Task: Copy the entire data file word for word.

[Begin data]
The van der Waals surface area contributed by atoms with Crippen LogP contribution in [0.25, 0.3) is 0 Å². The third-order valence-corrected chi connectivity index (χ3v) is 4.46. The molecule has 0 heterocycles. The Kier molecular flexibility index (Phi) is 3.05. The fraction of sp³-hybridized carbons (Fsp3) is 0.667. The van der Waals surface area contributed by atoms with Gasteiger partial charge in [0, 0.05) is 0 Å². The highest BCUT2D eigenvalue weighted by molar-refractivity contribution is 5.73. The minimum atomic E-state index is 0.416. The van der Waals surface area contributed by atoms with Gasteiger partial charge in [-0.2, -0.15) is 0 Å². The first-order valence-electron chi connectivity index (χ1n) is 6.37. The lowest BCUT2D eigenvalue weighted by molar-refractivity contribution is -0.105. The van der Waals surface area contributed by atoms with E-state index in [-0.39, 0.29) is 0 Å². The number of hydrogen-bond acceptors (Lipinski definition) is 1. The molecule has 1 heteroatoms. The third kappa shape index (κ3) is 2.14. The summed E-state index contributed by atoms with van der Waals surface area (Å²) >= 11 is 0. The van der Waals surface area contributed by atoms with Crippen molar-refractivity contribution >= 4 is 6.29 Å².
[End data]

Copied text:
The van der Waals surface area contributed by atoms with Crippen LogP contribution in [0.25, 0.3) is 0 Å². The third-order valence-corrected chi connectivity index (χ3v) is 4.46. The molecule has 0 heterocycles. The Kier molecular flexibility index (Phi) is 3.05. The fraction of sp³-hybridized carbons (Fsp3) is 0.667. The van der Waals surface area contributed by atoms with Gasteiger partial charge in [0, 0.05) is 0 Å². The highest BCUT2D eigenvalue weighted by molar-refractivity contribution is 5.73. The minimum atomic E-state index is 0.416. The van der Waals surface area contributed by atoms with Gasteiger partial charge in [-0.2, -0.15) is 0 Å². The first-order valence-electron chi connectivity index (χ1n) is 6.37. The lowest BCUT2D eigenvalue weighted by molar-refractivity contribution is -0.105. The van der Waals surface area contributed by atoms with E-state index in [-0.39, 0.29) is 0 Å². The number of hydrogen-bond acceptors (Lipinski definition) is 1. The molecule has 1 heteroatoms. The third kappa shape index (κ3) is 2.14. The summed E-state index contributed by atoms with van der Waals surface area (Å²) >= 11 is 0. The van der Waals surface area contributed by atoms with Crippen molar-refractivity contribution >= 4 is 6.29 Å².